‘Seventy thousand years ago, Homo sapiens was still an insignificant animal minding its own business in a corner of Africa. In the following millennia it transformed itself into the master of the entire planet and the terror of the ecosystem. Today it stands on the verge of becoming a god, poised to acquire not only eternal youth, but also the divine abilities of creation and destruction.’
The final paragraph of the final chapter offers a fitting summary to Israeli professor Yuval Noah Harari’s magnum opus. ‘Sapiens: A Brief History of Humankind’ (2014) traces the human story, from our humble beginnings to our exceptional rise, by identifying a series of key biological, social and technological developments that shaped the world we know today. Harari explains why and how homo sapiens are, illustrating the big picture with pertinent and oft amusing historical anecdotes. In the spirit of Jared Diamond’s ‘Guns, Germs, and Steel’, it provides a scientific perspective on world history.
Sapiens has four parts:
- One: The Cognitive Revolution –sentience and self-awareness, language, hunter-gatherers and our role in the Pleistocene Extinction.
- Two: The Agricultural Revolution – farming, hierarchies and the stories which underpin them, writing, prejudice and injustice.
- Three: The Unification of Humankind – global civilization, money and commerce, empire, religion and ideology.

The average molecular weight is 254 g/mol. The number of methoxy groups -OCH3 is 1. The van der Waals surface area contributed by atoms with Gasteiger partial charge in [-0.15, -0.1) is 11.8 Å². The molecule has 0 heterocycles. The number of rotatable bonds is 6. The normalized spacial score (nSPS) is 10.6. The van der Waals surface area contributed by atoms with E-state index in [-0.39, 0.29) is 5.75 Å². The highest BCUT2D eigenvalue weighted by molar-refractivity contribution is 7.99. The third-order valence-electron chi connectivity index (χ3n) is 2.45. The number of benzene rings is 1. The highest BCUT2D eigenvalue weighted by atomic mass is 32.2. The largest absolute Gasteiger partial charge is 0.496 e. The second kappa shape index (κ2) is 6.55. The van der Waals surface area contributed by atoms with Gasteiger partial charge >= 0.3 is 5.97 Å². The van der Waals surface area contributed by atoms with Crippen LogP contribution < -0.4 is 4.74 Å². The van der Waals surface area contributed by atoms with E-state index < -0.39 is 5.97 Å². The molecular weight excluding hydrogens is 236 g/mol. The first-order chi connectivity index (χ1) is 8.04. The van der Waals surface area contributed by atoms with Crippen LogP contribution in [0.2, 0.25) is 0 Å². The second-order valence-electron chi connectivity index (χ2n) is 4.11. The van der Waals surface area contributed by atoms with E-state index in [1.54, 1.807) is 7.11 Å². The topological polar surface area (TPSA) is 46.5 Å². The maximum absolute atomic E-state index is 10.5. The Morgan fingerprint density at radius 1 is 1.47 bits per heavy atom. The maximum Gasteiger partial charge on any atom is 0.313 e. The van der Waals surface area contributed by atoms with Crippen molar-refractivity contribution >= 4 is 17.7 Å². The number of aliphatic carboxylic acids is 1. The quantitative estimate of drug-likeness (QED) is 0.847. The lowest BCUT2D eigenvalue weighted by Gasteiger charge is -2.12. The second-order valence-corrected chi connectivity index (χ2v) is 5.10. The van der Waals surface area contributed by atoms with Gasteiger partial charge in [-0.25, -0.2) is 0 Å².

- Four: The Scientific Revolution – the Scientific and Industrial Revolutions, capitalism, happiness the state of the modern world and our possible future
Harari’s premise is the impact of ‘shared fictions’: societies’ beliefs and values, the way we view the world, the ideologies we share and the stories and myths which uphold them. A corporation, a nation, a higher power or even money itself, is not real in the tangible sense, yet through shared belief in the system, it holds sway over our daily lives, unifies peoples and upholds social structures. In Harari’s view consumerism and liberal humanism – the dominant ideologies of today – are just as much ‘religions’ as Buddhism or Islam, for they shape how we view and interact with the world and our fellow man.
Released in 2011 in Hebrew and 2014 in English, Sapiens was immensely successful. It sold over a million copies and catapulted Harari from an insignificant history professor to one of the world’s leading intellectuals. Barack Obama, Bill Gates, Jared Diamond and Mark Zuckerberg are fans. While Sapiens deals with our human past, his newer books Homo Deus (2016) and 21 Lessons for the 21st Century (2018) deal with the future and present, respectively. I have not yet read them.
Despite his heavy-hitting concepts, Harari writes in an eloquent and accessible manner. His prose is thoughtful, punchy and descriptive, his content insightful and often provocative. This book will change how you view the world.
I don’t think I’ve ever had so many ‘aha’ moments in so short a time. It might be the best nonfiction I’ve ever read.
Yuval Noah Harari is a professor of world history at Hebrew University. He lives with his husband on a cooperative farm near Jerusalem and is an ardent vegan. He meditates for two hours every day.